21Statutory Provisions Income Tax Act – Sec 44C: For a non resident assessee “head office expenses” cannot exceed the lower of:5% of adjusted total income orAmount of expenditure attributable to Indian Operations
22Statutory Provisions DTAA – Article 7 clause (3): In determination of profits of a PEExpenses incurred for the purposes of PE shall be allowedSuch expenses can be incurred either in the Country of Source or elsewhere
23Issues in Cost Reimbursement Does Sec 44C apply only to Head Office ExpensesCan expenses incurred by other branches be fully allowedWhere DTAA applies would be provisions of Sec 44C be valid – Sec 90(2)Can the non resident take shelter under Article 24
24Applicability of 44C to Branch Expenses .US – Head OfficeSingapore BranchExpenses incurred for Indian PEIndian Branch - PE
25Applicability of 44C to Branch Expenses Explanation (iv) to Sec 44C defines Head Office expenses. Accordingly it means:Rent, rates, repairs or insurance of “ANY PREMISES OUTSIDE INDIA”Salary, perquisites or travelling expense of any employee of “ANY OFFICE OUTSIDE INDIA”
26Applicability of 44C to Branch Expenses Sec 44C applies to branch expenses incurred outside India and such expenses shall fall within the ceiling of 5%
27Beneficial Provisions Clause – Sec 90(2) Where there is a DTAA the provisions of this Act shall apply to the extent they are more beneficial to that assessee.Does it mean Sec 44C does not have any relevance in case of non residents from Countries with which India has a DTAA ?May be Yes
28Article 7 (3)- India Specific DTAAs India – Italy Treaty:In the determination of the profits of a permanent establishment, there shall be allowed as deduction expenses which are incurred for the purposes of the business of the permanent establishment including executive and general administrative expenses so incurred, whether in the State in which the permanent establishment is situated or elsewhere
29Article 7 (3)- India Specific DTAAs Indo – Brazil Treaty:In determining the profits of a permanent establishment, there shall be allowed as deductions expenses which are incurred for the purposes of the permanent establishment, including executive and general administrative expenses so incurred, in accordance with the provisions of and subject to the limitations of the taxation laws of the Contracting State concerned.
31Article 24 (2) – Non Discrimination The taxation on a permanent establishment which an enterprise of a Contracting State has in the other Contracting State shall not be less favourably levied in that other State than the taxation levied on enterprises of that other State carrying on the same activities.Is it possible to take shelter under Article 24(2) against Sec 44C -
32Case Study Assessee is a Canadian Resident Has a Construction PE in IndiaHead Office has apportioned Rs 100 lacs as attributable expenses to the PEAdjusted Gross Total Income (AGTI) of the PE is Rs 500 lacsAO restricts the expenses to 5% of AGTI ie Rs 25 lacsAssessee claims shelter under Article 24 – non discrimination. Discuss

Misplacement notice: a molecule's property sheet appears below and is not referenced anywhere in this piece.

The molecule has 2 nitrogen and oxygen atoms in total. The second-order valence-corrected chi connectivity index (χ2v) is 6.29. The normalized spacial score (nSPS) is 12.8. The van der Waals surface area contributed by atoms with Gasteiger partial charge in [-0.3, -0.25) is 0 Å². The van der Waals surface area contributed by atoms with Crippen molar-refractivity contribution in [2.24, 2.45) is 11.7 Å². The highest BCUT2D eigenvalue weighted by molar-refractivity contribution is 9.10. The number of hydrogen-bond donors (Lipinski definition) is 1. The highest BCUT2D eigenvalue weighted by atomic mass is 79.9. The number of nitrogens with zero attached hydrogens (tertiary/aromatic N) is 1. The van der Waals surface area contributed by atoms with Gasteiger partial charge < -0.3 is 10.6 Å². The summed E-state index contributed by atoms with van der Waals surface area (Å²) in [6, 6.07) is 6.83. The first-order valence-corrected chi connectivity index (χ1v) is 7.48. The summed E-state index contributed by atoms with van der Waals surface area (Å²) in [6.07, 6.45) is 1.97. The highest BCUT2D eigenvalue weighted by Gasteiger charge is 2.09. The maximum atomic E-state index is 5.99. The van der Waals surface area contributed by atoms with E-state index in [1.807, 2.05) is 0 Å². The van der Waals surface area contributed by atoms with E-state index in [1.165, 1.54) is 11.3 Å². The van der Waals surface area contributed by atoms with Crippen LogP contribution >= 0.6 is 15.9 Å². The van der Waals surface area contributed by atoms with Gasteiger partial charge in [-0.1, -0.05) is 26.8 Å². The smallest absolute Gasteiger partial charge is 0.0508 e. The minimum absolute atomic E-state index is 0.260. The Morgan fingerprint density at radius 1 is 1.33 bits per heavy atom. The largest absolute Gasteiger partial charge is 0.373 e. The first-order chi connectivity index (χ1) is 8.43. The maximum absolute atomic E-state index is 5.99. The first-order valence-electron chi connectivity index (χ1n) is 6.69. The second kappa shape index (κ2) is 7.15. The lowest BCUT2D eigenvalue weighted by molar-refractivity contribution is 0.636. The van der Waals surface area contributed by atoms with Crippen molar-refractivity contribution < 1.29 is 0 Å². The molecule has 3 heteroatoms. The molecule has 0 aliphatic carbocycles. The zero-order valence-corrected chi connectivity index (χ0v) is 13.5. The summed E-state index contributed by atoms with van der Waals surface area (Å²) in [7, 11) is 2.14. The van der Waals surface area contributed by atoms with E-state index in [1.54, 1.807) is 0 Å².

33Indo – Canada Treaty – Article 7(3) Reasonable allocation of expenses permittedSubject to the limitations of Domestic LawExcludes the following payments to Head Office:Royalties, fees for usage of patents, know-how, copyrights etc,Management fees or fees for specific servicesInterest (other than banking enterprises)The above, if received by the PE, shall also not be included as Income of the PE
34Indo – Canada Treaty – Article 7(4) Profits to be attributed to a permanent establishment shall be determined on the basis of an apportionment of the total profits of the enterprise to its various parts,Nothing in paragraph 2 shall preclude that Contracting State from determining the profits to be taxed by such an apportionment as may be customary;The method of apportionment adopted shall, however, be such that the result shall be in accordance with the principles contained in this Article.
35Indo – Canada Treaty – Article 24(2) The taxation on a permanent establishment which an enterprise of a Contracting State has in the other Contracting State shall not be less favourably levied in that other State than the taxation levied on enterprises of that other State carrying on the same activities.
37Conclusion – Mumbai ITAT Article 24(2) is a specific provisionArticle 7 is a general provisionRestriction on allowability of Head Office u/s 44C is to be ignored in the light of Article 24(2)Revenue appeal dismissedMetchem Canada Inc vs DCIT – Mumbai ITATDated 30th September 2005
38Group Company Referral Payout Applicant is a Singapore based real estate group company (Sco)One of its group companies is located in India (Ico)Sco identifies overseas clients who intend to purchase property in India.These prospective clients are referred to Ico
39Group Company Referral Payout Ico earns its commission (agency ) from selling properties to overseas clientsIco pays a flat fee of 30% of the commission earned to Sco – as referral fees
40Group Company Referral Payout Issues for Consideration:What is the nature of income earned by ScoWould there be any withholding tax on the remittance to S CoIf yes what is the rate of the Withholding tax
41Group Company Referral Payout Assessee’s argument:Nature of Income – Business IncomeNo PE in IndiaServices Rendered outside IndiaHence no income arises in IndiaDepartment’s contention:30% payout is very highIncome in the nature of Royalty as well as FTS
43Group Company Referral Payout Conclusion:For income to be taxed as royalty – it should be received for imparting technical knowhow or IPRFor the purpose of FTS- the “make available” condition is not fulfilled. It also does not meet the description of management and consultancy services
44Group Company Referral Payout Income to be considered as Business IncomeNo PE in IndiaHence no income arises in India and therefore no withholding tax apply on the transactionCushman and Wakefield (S) PTE Ltd AAR dtd 4th July 2008